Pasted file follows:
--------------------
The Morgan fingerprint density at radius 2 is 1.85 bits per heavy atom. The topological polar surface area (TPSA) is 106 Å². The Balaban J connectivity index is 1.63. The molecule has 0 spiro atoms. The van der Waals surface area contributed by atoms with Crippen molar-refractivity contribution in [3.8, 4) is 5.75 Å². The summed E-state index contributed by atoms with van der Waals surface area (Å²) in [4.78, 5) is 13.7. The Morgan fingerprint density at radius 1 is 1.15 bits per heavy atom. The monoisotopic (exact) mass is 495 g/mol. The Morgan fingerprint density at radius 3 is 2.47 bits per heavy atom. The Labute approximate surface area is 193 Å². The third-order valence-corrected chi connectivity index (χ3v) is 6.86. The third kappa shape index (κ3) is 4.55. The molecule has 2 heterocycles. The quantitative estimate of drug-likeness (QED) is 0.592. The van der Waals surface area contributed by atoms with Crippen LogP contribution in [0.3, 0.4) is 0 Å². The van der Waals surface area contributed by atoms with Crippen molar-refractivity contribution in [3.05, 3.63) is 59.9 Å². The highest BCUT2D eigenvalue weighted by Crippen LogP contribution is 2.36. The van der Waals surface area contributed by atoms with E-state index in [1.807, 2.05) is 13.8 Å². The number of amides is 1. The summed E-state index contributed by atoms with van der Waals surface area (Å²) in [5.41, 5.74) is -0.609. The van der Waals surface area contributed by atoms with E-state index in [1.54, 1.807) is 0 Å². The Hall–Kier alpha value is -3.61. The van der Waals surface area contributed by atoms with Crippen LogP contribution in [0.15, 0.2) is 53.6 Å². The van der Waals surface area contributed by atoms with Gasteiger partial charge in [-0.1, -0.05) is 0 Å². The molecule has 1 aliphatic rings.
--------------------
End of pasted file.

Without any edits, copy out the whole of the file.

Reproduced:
The Morgan fingerprint density at radius 2 is 1.85 bits per heavy atom. The topological polar surface area (TPSA) is 106 Å². The Balaban J connectivity index is 1.63. The molecule has 0 spiro atoms. The van der Waals surface area contributed by atoms with Crippen molar-refractivity contribution in [3.8, 4) is 5.75 Å². The summed E-state index contributed by atoms with van der Waals surface area (Å²) in [4.78, 5) is 13.7. The Morgan fingerprint density at radius 1 is 1.15 bits per heavy atom. The monoisotopic (exact) mass is 495 g/mol. The Morgan fingerprint density at radius 3 is 2.47 bits per heavy atom. The Labute approximate surface area is 193 Å². The third-order valence-corrected chi connectivity index (χ3v) is 6.86. The third kappa shape index (κ3) is 4.55. The molecule has 2 heterocycles. The quantitative estimate of drug-likeness (QED) is 0.592. The van der Waals surface area contributed by atoms with Crippen LogP contribution in [0.3, 0.4) is 0 Å². The van der Waals surface area contributed by atoms with Crippen molar-refractivity contribution in [3.05, 3.63) is 59.9 Å². The highest BCUT2D eigenvalue weighted by Crippen LogP contribution is 2.36. The van der Waals surface area contributed by atoms with E-state index in [1.807, 2.05) is 13.8 Å². The number of amides is 1. The summed E-state index contributed by atoms with van der Waals surface area (Å²) in [5.41, 5.74) is -0.609. The van der Waals surface area contributed by atoms with E-state index in [1.54, 1.807) is 0 Å². The Hall–Kier alpha value is -3.61. The van der Waals surface area contributed by atoms with Crippen LogP contribution in [0.15, 0.2) is 53.6 Å². The van der Waals surface area contributed by atoms with Gasteiger partial charge in [-0.1, -0.05) is 0 Å². The molecule has 1 aliphatic rings.